The Iowa Court of Appeals reversed the conviction of Abdoulaye Tangara on Thursday morning finding that the trial court erred in denying his motion to suppress evidence that alleged the stopping officer lacked reasonable suspicion to pull him over and further that she violated his right to phone calls pursuant to Iowa Code section 804.20. The Court found that both the stop of the vehicle and the officers refusal to allow Mr. Tangara to place calls upon his arrival at the police department, were illegal.
The stopping officer, Officer Karla Altenbaumer of the Cedar Falls Police Department, claimed to have followed Mr. Tangara's vehicle for two miles and observed Mr. Tangaras vehicle noticeably weaving within or between two lanes of traffic. She further claimed that when she turned on her traffic lights the vehicle continued "approximately two blocks, and then it made a right-hand turn onto Main and then stopped in the middle of the road." Officer Altenbaumer also testified that she was absolutely positive that at no time did Mr. Tangara request to place a telephone call.
Thankfully for Mr. Tangara there was a video of the stop of his vehicle and his subsequent interaction with Officer Altenbaumer. The video completely contradicted Officer Altenbaumer's testimony. The video showed no discernible weaving and in fact showed that Mr. Tangara pulled over in a timely and appropriate manner when instructed to do so by the officer. More importantly, the video documented Mr. Tangaras repeated requests to place a phone call after he was arrested and the officers response of "we're kind of past that." The fact that Officer Altenbaumer testified repeatedly that she was positive Mr. Tangara never made a request to place a call, but that the video clearly showed he did make such a request and in fact she heard that request and responded, is what sealed victory for Mr. Tangara. At the hearing, Officer Altenbaumer even went so far as to testify that she was as certain that Mr. Tangara did not ask to place a call as she was that he was weaving and driving erratically. Video doesn't lie but law enforcement officers are human.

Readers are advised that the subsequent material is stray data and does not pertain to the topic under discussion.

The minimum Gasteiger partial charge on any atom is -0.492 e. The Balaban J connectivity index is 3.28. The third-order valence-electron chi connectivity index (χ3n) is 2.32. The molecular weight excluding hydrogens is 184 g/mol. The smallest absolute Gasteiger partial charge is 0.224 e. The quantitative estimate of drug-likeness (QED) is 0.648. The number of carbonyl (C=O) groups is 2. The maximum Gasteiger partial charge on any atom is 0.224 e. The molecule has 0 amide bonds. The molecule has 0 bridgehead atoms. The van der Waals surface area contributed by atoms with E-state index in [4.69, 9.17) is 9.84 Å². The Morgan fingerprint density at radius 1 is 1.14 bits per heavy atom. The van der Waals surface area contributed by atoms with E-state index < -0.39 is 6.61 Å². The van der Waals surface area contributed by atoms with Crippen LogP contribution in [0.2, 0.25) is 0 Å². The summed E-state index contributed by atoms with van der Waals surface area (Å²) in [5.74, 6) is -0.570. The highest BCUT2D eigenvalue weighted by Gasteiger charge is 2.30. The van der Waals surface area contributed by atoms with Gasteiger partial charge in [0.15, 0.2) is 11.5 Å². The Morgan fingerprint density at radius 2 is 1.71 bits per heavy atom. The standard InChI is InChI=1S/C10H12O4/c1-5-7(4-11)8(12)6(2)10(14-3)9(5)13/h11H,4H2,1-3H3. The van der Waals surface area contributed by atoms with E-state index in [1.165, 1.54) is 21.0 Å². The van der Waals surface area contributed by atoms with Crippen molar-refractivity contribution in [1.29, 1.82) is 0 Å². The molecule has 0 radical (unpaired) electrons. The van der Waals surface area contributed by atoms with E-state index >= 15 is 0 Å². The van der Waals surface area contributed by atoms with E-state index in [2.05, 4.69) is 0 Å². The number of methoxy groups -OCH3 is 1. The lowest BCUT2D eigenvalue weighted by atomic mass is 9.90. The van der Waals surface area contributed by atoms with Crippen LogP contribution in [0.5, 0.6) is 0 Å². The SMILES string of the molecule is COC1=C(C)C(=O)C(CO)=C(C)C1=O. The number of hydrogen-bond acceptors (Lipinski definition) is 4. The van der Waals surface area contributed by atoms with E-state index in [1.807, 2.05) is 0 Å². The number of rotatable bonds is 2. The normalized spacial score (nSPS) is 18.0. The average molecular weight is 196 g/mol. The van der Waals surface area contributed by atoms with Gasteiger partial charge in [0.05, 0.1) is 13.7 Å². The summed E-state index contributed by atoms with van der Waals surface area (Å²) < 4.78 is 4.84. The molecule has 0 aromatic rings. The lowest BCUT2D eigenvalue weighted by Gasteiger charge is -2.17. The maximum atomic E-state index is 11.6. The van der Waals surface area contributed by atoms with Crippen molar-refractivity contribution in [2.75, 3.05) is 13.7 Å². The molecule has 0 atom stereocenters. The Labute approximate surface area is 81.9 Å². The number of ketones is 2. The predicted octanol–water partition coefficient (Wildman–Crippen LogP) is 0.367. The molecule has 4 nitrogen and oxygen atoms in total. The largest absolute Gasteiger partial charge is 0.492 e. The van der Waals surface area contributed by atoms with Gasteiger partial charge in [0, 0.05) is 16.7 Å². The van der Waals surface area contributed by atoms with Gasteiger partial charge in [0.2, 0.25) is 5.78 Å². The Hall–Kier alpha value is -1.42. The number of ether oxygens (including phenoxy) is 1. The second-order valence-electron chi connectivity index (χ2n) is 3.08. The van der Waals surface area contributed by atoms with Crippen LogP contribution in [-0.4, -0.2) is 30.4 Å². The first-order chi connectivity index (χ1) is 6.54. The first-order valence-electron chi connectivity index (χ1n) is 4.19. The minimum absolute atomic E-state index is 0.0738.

Mr. Tangara's case is a classic example of law enforcement's imperfect memory of events or willingness to take a position and testify to something that is inconsistent with the truth and the value of video and audio recordings in justice being served. Had there not been a video and audio recording of Officer Altembaumer's interaction with Mr. Tangara, both the trial court and the appellate court would have most certainly taken the officer at her word and Mr. Tangara's conviction would have been affirmed. It is not whether law enforcement intentionally lied or misstated the facts. While that is obviously important if it did indeed take place, what is more important is that an objective, unbiased tool was available to ensure that the correct decision was made and justice was served. Much like instant replay in a sporting event, the most important thing is to get it right. While the trial court did not take the time to get it right, thankfully the Iowa Court of Appeals did. Justice was served, although a little delayed. Mr. Tangara's convictionw as reversed and will be taken off his record and because the chemical breath test was also suppressed, he will be able to have his driving privileges reinstated with the Iowa Department of Transportation.